To preserve peace and prosperity, India, China and Pakistan need to move from confrontation in the Himalayas to cooperation around the negotiating table.
Beijing and Delhi will have to do much to repair trust, stabilize their border, and promote cooperation in the years ahead.
Robin Ramcharan of the Asia Centre in Bangkok offers an approach for strengthening democratization in the region.
India’s desire to be taken seriously as a major international player is legitimate. Prime Minister Narendra Modi’s supporters are counting on him to secure the nation’s position as a global power. But his handling of domestic problems and relations with Pakistan and other neighbors raises questions about whether Modi is the man to put India irrevocably on the world map, writes Mumbai-born journalist and author Salil Tripathi, who is based in London.
The resounding election triumph of the ruling BJP gives Indian Prime Minister Narendra Modi a strong second mandate and a fresh opportunity to make his ambitious dreams for India a reality, says Hong Kong-based strategic adviser and entrepreneur Alan Rosling, the author of "Boom Country?: The New Wave of Indian Enterprise".
Indian Prime Minister Narendra Modi's blend of hyper-nationalism with a welfare-state development narrative successfully bolstered his claim to be the “only man for the job”. It has also given his party wider and deeper appeal, solidifying its national footprint. Armed with a strengthened mandate, Modi could propel India forward to take a leadership role in Asian affairs, writes New Delhi-based Preeti Singh, Senior Advisor at 9.9 Insights.
The free flow of labor across national borders has been one of the defining facets of globalization. In recent years, concerns over the effects of increased migration on domestic workforces have led political leaders to consider tightening borders, dramatically altering patterns of human movement. In Asia, this could reverse the brain drain.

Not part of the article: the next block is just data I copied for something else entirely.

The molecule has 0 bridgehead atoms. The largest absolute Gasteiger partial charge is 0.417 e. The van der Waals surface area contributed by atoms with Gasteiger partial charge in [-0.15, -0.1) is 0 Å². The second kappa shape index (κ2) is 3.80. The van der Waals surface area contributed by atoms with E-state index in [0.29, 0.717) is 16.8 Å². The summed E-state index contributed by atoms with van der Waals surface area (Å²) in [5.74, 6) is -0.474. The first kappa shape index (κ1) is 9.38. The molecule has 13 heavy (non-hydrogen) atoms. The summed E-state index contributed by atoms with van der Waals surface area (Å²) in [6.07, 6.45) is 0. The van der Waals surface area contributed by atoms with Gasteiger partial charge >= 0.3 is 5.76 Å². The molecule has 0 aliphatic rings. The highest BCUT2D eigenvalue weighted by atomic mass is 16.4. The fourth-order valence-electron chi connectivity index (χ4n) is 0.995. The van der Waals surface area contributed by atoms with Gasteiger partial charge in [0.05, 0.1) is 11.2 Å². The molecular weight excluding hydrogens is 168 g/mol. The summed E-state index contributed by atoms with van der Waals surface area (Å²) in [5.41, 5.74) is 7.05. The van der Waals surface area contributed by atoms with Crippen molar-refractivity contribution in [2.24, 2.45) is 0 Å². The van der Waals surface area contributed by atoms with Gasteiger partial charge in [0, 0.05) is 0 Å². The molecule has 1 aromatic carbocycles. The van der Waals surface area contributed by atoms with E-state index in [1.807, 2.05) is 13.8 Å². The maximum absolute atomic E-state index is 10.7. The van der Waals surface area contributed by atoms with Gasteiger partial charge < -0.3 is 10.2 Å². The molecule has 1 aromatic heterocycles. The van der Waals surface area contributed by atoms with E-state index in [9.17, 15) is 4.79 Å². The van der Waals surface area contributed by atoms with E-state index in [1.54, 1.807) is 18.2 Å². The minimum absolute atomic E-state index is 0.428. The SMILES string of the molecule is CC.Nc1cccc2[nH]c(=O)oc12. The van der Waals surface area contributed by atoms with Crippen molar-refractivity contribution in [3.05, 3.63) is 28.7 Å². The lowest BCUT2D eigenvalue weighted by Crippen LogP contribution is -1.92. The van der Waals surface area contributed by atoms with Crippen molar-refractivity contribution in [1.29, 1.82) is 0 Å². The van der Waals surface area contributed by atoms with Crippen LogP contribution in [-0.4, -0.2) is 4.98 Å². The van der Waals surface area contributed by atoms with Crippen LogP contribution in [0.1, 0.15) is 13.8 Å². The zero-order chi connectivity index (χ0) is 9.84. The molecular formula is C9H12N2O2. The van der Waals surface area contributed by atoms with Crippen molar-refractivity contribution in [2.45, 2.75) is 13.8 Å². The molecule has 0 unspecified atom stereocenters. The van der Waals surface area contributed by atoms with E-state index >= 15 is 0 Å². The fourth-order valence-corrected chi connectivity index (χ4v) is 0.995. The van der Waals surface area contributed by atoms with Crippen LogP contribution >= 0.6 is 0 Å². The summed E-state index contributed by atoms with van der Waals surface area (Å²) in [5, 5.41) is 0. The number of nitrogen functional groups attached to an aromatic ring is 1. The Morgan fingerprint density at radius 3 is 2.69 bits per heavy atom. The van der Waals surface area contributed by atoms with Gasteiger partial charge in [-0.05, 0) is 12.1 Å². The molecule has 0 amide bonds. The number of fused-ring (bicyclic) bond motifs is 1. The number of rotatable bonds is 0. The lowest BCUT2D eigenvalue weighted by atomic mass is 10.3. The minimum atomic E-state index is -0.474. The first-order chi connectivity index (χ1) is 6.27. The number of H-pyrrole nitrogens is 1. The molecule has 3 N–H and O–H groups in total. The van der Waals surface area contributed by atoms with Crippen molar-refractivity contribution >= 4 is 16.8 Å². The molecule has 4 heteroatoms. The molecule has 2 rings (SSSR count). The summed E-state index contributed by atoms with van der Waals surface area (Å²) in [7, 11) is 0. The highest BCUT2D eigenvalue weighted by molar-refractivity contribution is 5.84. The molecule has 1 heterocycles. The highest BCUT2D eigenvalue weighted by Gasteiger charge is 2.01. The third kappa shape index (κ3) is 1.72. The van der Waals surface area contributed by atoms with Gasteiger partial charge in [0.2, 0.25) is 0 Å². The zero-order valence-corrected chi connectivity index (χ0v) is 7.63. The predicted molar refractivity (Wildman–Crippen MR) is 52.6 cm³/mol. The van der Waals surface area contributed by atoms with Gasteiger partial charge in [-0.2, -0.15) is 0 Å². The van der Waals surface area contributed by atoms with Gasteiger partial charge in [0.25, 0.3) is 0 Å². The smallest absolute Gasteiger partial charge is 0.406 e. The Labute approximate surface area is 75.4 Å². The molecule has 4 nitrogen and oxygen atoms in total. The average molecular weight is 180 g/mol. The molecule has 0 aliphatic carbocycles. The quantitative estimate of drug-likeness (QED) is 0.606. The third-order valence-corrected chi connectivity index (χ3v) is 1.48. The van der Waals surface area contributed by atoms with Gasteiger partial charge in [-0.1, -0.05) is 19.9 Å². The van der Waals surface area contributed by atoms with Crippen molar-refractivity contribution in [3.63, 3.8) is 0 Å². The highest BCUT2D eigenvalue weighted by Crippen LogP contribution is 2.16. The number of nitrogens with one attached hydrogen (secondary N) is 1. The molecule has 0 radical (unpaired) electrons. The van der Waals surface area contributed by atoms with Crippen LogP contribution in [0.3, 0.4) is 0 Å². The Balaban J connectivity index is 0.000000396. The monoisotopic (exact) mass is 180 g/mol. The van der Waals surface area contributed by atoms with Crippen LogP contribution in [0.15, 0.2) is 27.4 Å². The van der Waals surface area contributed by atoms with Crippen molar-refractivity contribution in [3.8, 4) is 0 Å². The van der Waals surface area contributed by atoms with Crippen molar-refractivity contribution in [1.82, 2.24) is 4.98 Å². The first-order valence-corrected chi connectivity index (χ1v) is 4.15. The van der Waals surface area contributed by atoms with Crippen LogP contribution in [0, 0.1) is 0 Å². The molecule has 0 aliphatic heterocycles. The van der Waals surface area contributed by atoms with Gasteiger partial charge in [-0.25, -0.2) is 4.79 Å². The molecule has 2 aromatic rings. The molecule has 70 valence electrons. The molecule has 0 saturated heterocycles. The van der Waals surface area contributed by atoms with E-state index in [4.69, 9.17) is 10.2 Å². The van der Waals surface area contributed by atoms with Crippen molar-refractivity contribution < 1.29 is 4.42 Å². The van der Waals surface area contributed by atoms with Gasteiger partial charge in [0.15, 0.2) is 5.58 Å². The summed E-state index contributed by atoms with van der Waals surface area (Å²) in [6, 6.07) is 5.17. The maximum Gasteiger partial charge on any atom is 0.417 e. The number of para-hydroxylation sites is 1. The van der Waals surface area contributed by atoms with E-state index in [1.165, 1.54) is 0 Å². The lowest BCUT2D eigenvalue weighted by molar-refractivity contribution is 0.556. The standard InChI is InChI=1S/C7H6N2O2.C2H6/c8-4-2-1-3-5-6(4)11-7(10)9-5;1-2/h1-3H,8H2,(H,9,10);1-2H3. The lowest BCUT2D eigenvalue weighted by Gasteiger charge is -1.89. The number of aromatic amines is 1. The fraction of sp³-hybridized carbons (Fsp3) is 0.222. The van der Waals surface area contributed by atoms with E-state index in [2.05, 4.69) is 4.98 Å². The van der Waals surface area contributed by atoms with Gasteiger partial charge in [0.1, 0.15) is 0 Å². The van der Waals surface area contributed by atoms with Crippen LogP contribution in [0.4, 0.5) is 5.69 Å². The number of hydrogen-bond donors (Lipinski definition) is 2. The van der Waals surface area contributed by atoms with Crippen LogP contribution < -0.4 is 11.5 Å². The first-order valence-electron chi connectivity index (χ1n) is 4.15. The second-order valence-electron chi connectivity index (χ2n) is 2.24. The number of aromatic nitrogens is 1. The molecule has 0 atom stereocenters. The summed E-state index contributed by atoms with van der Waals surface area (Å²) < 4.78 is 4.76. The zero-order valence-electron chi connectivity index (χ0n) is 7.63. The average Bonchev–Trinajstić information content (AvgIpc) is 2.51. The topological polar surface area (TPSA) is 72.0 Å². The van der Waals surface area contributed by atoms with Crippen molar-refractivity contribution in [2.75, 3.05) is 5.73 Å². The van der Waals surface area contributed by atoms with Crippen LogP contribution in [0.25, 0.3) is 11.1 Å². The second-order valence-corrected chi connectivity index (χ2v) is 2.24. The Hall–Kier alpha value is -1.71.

There are many who would like to see the concept of the “Indo-Pacific” region evolve from an idea to reality. These supporters are looking to India and Indonesia, two of the most populous countries in the region, to lead the way. This, however, is currently unlikely, owing to misalignment between the two countries’ political-economic goals and actions.
Many of the earliest of the great civilizations on Earth were centered on life-giving rivers, such as the Yangtze and the Euphrates, the Nile and the Indus. Rivers remain crucial to modern societies, but pollution is choking the life out of them. For humanity’s sake, governments must act to counter this. The good news is that they already have the tools.
Spearheaded by India and Japan, the Asia-Africa Growth Corridor aims to improve intercontinental connectivity. But, as of now, this competing plan to China’s Belt and Road Initiative is only a proposition. To make it a reality, India and Japan must enlist the EU.
Australia, India, Japan, and the United States make up the Quad, often seen as a response to an increasingly powerful and competitive China. But the commonality and contradiction of interests that India shares with China makes New Delhi’s perspective somewhat different from that of the other Quad countries. One may argue that India’s participation in the Quad is not a move to antagonize China.